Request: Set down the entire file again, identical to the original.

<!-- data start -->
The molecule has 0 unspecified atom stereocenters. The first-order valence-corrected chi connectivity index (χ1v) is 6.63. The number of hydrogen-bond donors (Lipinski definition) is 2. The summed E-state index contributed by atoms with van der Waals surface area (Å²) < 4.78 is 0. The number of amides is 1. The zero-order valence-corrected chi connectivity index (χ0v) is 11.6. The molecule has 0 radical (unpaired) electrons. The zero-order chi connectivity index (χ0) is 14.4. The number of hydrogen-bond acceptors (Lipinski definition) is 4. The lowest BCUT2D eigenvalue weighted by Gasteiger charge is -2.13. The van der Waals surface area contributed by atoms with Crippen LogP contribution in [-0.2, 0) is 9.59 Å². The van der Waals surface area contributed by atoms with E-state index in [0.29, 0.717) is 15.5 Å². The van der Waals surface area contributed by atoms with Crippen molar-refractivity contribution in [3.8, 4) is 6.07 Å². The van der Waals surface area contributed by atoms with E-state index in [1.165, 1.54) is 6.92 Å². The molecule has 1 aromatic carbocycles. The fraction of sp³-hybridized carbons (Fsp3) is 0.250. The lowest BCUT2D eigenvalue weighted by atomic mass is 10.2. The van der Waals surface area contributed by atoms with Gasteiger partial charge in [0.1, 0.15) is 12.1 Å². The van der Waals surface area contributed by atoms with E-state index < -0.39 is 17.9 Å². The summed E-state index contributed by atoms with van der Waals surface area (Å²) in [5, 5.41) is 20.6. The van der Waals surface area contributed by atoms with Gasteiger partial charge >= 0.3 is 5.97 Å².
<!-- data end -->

The molecule has 0 unspecified atom stereocenters. The first-order valence-corrected chi connectivity index (χ1v) is 6.63. The number of hydrogen-bond donors (Lipinski definition) is 2. The summed E-state index contributed by atoms with van der Waals surface area (Å²) < 4.78 is 0. The number of amides is 1. The zero-order valence-corrected chi connectivity index (χ0v) is 11.6. The molecule has 0 radical (unpaired) electrons. The zero-order chi connectivity index (χ0) is 14.4. The number of hydrogen-bond acceptors (Lipinski definition) is 4. The lowest BCUT2D eigenvalue weighted by Gasteiger charge is -2.13. The van der Waals surface area contributed by atoms with Crippen LogP contribution in [-0.2, 0) is 9.59 Å². The van der Waals surface area contributed by atoms with E-state index in [0.29, 0.717) is 15.5 Å². The van der Waals surface area contributed by atoms with Crippen molar-refractivity contribution in [3.8, 4) is 6.07 Å². The van der Waals surface area contributed by atoms with E-state index in [1.165, 1.54) is 6.92 Å². The molecule has 1 aromatic carbocycles. The fraction of sp³-hybridized carbons (Fsp3) is 0.250. The lowest BCUT2D eigenvalue weighted by atomic mass is 10.2. The van der Waals surface area contributed by atoms with Gasteiger partial charge in [0.1, 0.15) is 12.1 Å². The van der Waals surface area contributed by atoms with E-state index < -0.39 is 17.9 Å². The summed E-state index contributed by atoms with van der Waals surface area (Å²) in [5, 5.41) is 20.6. The van der Waals surface area contributed by atoms with Gasteiger partial charge >= 0.3 is 5.97 Å².